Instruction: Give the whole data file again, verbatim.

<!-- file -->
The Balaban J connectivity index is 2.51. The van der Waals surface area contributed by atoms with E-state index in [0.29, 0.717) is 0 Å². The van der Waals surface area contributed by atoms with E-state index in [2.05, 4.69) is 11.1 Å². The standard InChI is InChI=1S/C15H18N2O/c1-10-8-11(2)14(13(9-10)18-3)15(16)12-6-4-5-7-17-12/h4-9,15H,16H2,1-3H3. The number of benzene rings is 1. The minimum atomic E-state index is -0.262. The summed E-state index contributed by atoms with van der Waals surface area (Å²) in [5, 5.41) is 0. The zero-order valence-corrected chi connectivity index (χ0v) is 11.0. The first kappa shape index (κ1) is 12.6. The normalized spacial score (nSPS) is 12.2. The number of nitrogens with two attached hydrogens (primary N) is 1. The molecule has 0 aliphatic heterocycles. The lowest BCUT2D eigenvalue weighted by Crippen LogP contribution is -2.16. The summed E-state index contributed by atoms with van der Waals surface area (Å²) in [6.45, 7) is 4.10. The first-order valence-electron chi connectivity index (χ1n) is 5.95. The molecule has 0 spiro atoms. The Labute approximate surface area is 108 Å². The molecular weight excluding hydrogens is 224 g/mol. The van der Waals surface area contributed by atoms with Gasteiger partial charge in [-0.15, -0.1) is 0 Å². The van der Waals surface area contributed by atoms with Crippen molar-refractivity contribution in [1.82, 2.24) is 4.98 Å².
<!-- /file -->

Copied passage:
The Balaban J connectivity index is 2.51. The van der Waals surface area contributed by atoms with E-state index in [0.29, 0.717) is 0 Å². The van der Waals surface area contributed by atoms with E-state index in [2.05, 4.69) is 11.1 Å². The standard InChI is InChI=1S/C15H18N2O/c1-10-8-11(2)14(13(9-10)18-3)15(16)12-6-4-5-7-17-12/h4-9,15H,16H2,1-3H3. The number of benzene rings is 1. The minimum atomic E-state index is -0.262. The summed E-state index contributed by atoms with van der Waals surface area (Å²) in [5, 5.41) is 0. The zero-order valence-corrected chi connectivity index (χ0v) is 11.0. The first kappa shape index (κ1) is 12.6. The normalized spacial score (nSPS) is 12.2. The number of nitrogens with two attached hydrogens (primary N) is 1. The molecule has 0 aliphatic heterocycles. The lowest BCUT2D eigenvalue weighted by Crippen LogP contribution is -2.16. The summed E-state index contributed by atoms with van der Waals surface area (Å²) in [6.45, 7) is 4.10. The first-order valence-electron chi connectivity index (χ1n) is 5.95. The molecule has 0 spiro atoms. The Labute approximate surface area is 108 Å². The molecular weight excluding hydrogens is 224 g/mol. The van der Waals surface area contributed by atoms with Gasteiger partial charge in [-0.15, -0.1) is 0 Å². The van der Waals surface area contributed by atoms with Crippen molar-refractivity contribution in [1.82, 2.24) is 4.98 Å².